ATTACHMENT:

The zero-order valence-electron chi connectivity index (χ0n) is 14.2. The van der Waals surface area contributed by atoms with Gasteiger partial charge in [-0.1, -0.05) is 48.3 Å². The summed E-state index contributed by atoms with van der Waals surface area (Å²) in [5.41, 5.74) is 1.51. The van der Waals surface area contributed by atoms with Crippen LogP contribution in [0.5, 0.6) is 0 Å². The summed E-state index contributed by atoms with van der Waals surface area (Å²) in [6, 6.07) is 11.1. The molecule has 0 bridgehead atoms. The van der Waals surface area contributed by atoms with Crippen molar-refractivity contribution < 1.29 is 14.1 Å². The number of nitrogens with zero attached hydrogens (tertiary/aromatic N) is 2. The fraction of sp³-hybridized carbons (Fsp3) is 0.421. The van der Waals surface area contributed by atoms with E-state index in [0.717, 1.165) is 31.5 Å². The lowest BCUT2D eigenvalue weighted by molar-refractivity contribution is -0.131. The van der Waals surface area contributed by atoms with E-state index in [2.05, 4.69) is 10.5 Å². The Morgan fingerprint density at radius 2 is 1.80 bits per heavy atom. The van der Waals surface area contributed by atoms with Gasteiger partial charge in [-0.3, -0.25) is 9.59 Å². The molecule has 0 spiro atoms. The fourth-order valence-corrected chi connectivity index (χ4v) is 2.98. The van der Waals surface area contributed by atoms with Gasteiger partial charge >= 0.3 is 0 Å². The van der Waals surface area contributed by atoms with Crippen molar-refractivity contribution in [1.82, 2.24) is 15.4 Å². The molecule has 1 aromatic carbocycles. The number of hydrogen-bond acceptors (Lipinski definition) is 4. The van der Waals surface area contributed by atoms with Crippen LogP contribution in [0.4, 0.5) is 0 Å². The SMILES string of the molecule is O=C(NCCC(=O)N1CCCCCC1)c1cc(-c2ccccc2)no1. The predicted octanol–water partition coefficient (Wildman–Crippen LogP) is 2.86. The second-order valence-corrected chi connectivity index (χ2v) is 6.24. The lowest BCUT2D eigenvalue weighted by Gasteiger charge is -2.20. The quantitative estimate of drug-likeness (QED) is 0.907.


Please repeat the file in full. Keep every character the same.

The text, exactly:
The zero-order valence-electron chi connectivity index (χ0n) is 14.2. The van der Waals surface area contributed by atoms with Gasteiger partial charge in [-0.1, -0.05) is 48.3 Å². The summed E-state index contributed by atoms with van der Waals surface area (Å²) in [5.41, 5.74) is 1.51. The van der Waals surface area contributed by atoms with Crippen LogP contribution in [0.5, 0.6) is 0 Å². The summed E-state index contributed by atoms with van der Waals surface area (Å²) in [6, 6.07) is 11.1. The molecule has 0 bridgehead atoms. The van der Waals surface area contributed by atoms with Crippen molar-refractivity contribution < 1.29 is 14.1 Å². The number of nitrogens with zero attached hydrogens (tertiary/aromatic N) is 2. The fraction of sp³-hybridized carbons (Fsp3) is 0.421. The van der Waals surface area contributed by atoms with E-state index in [0.717, 1.165) is 31.5 Å². The lowest BCUT2D eigenvalue weighted by molar-refractivity contribution is -0.131. The van der Waals surface area contributed by atoms with E-state index in [2.05, 4.69) is 10.5 Å². The Morgan fingerprint density at radius 2 is 1.80 bits per heavy atom. The van der Waals surface area contributed by atoms with Gasteiger partial charge in [-0.3, -0.25) is 9.59 Å². The molecule has 0 spiro atoms. The fourth-order valence-corrected chi connectivity index (χ4v) is 2.98. The van der Waals surface area contributed by atoms with Gasteiger partial charge >= 0.3 is 0 Å². The van der Waals surface area contributed by atoms with Crippen molar-refractivity contribution in [1.82, 2.24) is 15.4 Å². The molecule has 1 aromatic carbocycles. The number of hydrogen-bond acceptors (Lipinski definition) is 4. The van der Waals surface area contributed by atoms with Crippen LogP contribution in [0.4, 0.5) is 0 Å². The SMILES string of the molecule is O=C(NCCC(=O)N1CCCCCC1)c1cc(-c2ccccc2)no1. The predicted octanol–water partition coefficient (Wildman–Crippen LogP) is 2.86. The second-order valence-corrected chi connectivity index (χ2v) is 6.24. The lowest BCUT2D eigenvalue weighted by Gasteiger charge is -2.20. The quantitative estimate of drug-likeness (QED) is 0.907.